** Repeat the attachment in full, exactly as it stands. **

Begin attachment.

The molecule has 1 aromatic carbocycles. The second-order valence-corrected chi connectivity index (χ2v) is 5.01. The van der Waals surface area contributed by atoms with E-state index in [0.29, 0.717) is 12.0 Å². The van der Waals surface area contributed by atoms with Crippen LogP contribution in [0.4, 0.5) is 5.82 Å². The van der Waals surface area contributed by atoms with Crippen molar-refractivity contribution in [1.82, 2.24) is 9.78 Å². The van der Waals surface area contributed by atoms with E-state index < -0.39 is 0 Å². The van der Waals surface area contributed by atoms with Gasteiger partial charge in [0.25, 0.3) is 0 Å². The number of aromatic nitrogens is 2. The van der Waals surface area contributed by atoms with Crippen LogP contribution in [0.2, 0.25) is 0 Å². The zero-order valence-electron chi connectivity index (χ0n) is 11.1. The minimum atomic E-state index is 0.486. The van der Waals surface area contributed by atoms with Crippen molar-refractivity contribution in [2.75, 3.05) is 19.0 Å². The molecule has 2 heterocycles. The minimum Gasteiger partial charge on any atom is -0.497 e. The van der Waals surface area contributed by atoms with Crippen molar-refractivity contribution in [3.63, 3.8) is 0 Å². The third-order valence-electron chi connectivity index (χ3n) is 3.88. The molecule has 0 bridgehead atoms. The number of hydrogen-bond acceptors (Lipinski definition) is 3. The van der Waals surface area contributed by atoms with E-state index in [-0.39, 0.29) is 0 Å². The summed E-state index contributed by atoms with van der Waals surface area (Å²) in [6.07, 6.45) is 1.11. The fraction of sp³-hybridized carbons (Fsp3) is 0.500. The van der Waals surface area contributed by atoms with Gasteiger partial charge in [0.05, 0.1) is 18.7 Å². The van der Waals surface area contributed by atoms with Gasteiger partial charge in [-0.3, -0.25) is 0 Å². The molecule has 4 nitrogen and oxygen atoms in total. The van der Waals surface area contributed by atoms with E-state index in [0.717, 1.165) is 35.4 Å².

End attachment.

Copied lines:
The molecule has 1 aromatic carbocycles. The second-order valence-corrected chi connectivity index (χ2v) is 5.01. The van der Waals surface area contributed by atoms with E-state index in [0.29, 0.717) is 12.0 Å². The van der Waals surface area contributed by atoms with Crippen LogP contribution in [0.4, 0.5) is 5.82 Å². The van der Waals surface area contributed by atoms with Crippen molar-refractivity contribution in [1.82, 2.24) is 9.78 Å². The van der Waals surface area contributed by atoms with E-state index < -0.39 is 0 Å². The van der Waals surface area contributed by atoms with Gasteiger partial charge in [0.25, 0.3) is 0 Å². The number of aromatic nitrogens is 2. The van der Waals surface area contributed by atoms with Crippen LogP contribution in [0.2, 0.25) is 0 Å². The zero-order valence-electron chi connectivity index (χ0n) is 11.1. The minimum atomic E-state index is 0.486. The van der Waals surface area contributed by atoms with Crippen molar-refractivity contribution in [2.75, 3.05) is 19.0 Å². The molecule has 2 heterocycles. The minimum Gasteiger partial charge on any atom is -0.497 e. The van der Waals surface area contributed by atoms with Crippen molar-refractivity contribution in [3.63, 3.8) is 0 Å². The third-order valence-electron chi connectivity index (χ3n) is 3.88. The molecule has 0 bridgehead atoms. The number of hydrogen-bond acceptors (Lipinski definition) is 3. The van der Waals surface area contributed by atoms with E-state index in [-0.39, 0.29) is 0 Å². The summed E-state index contributed by atoms with van der Waals surface area (Å²) in [6.07, 6.45) is 1.11. The fraction of sp³-hybridized carbons (Fsp3) is 0.500. The van der Waals surface area contributed by atoms with Gasteiger partial charge in [0.05, 0.1) is 18.7 Å². The van der Waals surface area contributed by atoms with Gasteiger partial charge in [-0.3, -0.25) is 0 Å². The molecule has 4 nitrogen and oxygen atoms in total. The van der Waals surface area contributed by atoms with E-state index in [0.717, 1.165) is 35.4 Å².